What am I doing now Part 2. – Amazon.

Amazon – 

Those of you who’ve popped in here before will know there have been a few glitches with Amazon, and the latest was an email last week alerting me to 10 typos in the text of Turn of the Tide, which, if I didn’t sort them and re-load by the 4th February, would result in the book being flagged as having ‘issues’.Screen Shot 2016-01-27 at 08.37.18

Now I wasn’t responsible for the production of the original text, my publisher was, but having bought back the rights, of course it’s my pigeon.  It wasn’t the easiest thing in the world for me to edit the ePub file using Calibre Screen Shot 2016-01-30 at 18.46.13in fact as I’d never done it before it took me an entire day. First to find the rogue errors (not easy – although Amazon helpfully provide the locations, those numbers don’t relate in any way to page numbers in the hard copy, nor to the system of numbering in ePub),  then to fix them, heart in mouth in case I scuppered any formatting, and finally to upload the new version onto Amazon. I have to confess here that of the 10, there was one I didn’t find, so I’m just praying others don’t either! It did seem a little strange for Amazon to consider less than one typo in every 10,000 words, and all of them very minor issues – a missed out initial r in murmuring for example – as something that would ‘significantly impact on a reader’s experience’.  But hey-ho, I’ve learnt something (hopefully) useful.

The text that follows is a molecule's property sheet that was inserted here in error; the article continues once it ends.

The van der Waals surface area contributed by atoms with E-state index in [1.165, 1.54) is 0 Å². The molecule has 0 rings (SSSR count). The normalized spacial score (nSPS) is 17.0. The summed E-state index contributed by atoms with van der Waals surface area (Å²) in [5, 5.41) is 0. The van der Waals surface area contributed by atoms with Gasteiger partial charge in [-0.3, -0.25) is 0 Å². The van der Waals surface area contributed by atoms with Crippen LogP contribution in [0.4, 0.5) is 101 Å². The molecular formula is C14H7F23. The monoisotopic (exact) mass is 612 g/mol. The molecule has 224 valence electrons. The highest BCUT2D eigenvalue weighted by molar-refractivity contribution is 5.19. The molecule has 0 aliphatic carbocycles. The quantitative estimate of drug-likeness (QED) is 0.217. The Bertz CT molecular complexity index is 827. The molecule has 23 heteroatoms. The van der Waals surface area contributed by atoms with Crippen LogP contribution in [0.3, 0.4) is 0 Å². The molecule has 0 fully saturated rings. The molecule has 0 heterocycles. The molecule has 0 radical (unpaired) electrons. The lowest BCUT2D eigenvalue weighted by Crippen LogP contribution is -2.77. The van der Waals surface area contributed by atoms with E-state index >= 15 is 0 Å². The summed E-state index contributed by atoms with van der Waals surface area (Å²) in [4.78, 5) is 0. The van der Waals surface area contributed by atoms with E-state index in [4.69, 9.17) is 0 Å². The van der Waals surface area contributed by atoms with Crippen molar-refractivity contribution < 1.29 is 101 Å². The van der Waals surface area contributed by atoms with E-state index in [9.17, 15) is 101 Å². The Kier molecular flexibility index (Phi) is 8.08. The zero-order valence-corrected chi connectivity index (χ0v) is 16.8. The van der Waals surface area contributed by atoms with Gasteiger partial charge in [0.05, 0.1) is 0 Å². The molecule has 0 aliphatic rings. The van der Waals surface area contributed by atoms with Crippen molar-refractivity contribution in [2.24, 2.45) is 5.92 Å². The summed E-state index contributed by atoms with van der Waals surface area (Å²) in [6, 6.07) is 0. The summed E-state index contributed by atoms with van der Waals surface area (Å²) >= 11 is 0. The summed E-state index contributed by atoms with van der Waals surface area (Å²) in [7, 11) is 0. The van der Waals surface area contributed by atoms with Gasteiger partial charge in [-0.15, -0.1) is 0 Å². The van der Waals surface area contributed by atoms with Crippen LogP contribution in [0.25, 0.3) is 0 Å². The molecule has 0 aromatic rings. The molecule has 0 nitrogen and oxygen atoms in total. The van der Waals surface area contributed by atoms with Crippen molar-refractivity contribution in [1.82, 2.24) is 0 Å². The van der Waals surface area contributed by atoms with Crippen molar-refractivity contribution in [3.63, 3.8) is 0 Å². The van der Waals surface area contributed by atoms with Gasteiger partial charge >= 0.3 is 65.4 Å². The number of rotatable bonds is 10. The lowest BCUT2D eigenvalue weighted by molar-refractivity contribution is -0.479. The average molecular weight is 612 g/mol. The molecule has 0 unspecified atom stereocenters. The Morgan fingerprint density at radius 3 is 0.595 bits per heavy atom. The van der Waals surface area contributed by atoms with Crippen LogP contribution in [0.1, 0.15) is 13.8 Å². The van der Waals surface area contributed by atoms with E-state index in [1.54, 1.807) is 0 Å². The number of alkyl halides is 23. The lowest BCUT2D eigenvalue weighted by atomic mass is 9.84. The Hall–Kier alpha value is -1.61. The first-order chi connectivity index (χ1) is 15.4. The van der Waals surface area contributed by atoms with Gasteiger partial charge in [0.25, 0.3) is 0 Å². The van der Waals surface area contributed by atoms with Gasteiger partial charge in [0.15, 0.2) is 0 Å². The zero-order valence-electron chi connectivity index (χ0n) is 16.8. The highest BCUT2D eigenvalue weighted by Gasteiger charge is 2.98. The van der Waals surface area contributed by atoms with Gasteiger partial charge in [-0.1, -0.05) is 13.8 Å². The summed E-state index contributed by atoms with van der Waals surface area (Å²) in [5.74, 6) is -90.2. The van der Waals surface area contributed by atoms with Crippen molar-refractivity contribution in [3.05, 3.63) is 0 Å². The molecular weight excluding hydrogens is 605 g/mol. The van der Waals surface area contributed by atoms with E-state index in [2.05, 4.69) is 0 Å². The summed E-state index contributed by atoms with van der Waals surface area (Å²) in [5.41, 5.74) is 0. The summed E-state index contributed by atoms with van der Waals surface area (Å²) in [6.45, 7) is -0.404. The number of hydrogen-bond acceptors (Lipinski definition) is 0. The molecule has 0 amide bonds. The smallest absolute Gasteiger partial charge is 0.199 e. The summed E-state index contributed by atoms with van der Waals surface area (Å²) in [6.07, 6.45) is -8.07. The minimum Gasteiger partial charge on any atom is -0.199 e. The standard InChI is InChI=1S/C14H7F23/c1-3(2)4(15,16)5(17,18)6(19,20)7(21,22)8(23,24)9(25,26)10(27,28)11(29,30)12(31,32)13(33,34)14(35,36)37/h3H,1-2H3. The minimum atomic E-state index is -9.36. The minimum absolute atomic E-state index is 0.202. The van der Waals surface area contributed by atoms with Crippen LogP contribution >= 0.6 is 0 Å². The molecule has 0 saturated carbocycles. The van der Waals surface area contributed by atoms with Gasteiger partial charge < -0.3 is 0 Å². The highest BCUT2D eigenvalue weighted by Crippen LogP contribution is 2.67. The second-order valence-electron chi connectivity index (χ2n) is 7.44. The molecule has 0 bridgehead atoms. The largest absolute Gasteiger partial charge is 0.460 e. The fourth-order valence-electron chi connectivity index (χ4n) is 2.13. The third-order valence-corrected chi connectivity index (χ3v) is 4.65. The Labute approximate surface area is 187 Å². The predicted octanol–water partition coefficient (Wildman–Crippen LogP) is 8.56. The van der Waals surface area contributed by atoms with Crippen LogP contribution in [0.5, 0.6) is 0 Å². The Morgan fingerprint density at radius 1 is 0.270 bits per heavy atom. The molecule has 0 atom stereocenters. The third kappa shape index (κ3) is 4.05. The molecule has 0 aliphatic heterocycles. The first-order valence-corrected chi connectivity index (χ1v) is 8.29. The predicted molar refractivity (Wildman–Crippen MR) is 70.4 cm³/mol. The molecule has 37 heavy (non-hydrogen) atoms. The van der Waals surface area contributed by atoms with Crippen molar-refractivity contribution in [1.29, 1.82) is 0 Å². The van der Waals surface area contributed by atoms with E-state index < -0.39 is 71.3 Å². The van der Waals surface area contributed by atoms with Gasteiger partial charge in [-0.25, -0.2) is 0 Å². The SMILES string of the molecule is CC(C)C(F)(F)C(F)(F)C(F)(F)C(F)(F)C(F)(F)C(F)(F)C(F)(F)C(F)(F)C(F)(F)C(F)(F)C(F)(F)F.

Postscript: I’ve just learnt that Amazon would consider 10 – 15 errors in a book of 3000 locations to be sufficiently significant to flag. So my 10 in a book of 4773 locations definitely shouldn’t have done. Ah well…


3 thoughts on “What am I doing now Part 2. – Amazon.

  1. They rejected it for 10 typos??? I’m totally flabbergasted. How on earth does the really bad stuff get through? Not that long ago I read one full of wrong ‘itses’ – I think you’ll know what I mean – and grammatical howlers in every chapter.

    • Well as from 3rd February they are supposed to be trying to weed these out – but apparently it has to be triggered by a reader complaining. So I can only assume that someone complained about my (minor) typos – a missed initial ‘r’ in murmuring for example. Maybe I should track down the person, whoever they might be and ask them to be my proof-reader for Munro no 3!

      • I’m almost obsessive compulsive about grammar and punctuation but it would have to be pretty awful before I would COMPLAIN. My guess is there are no electronic books whatever on the market that don’t have at least 10 minor errors. Is something else going on here?

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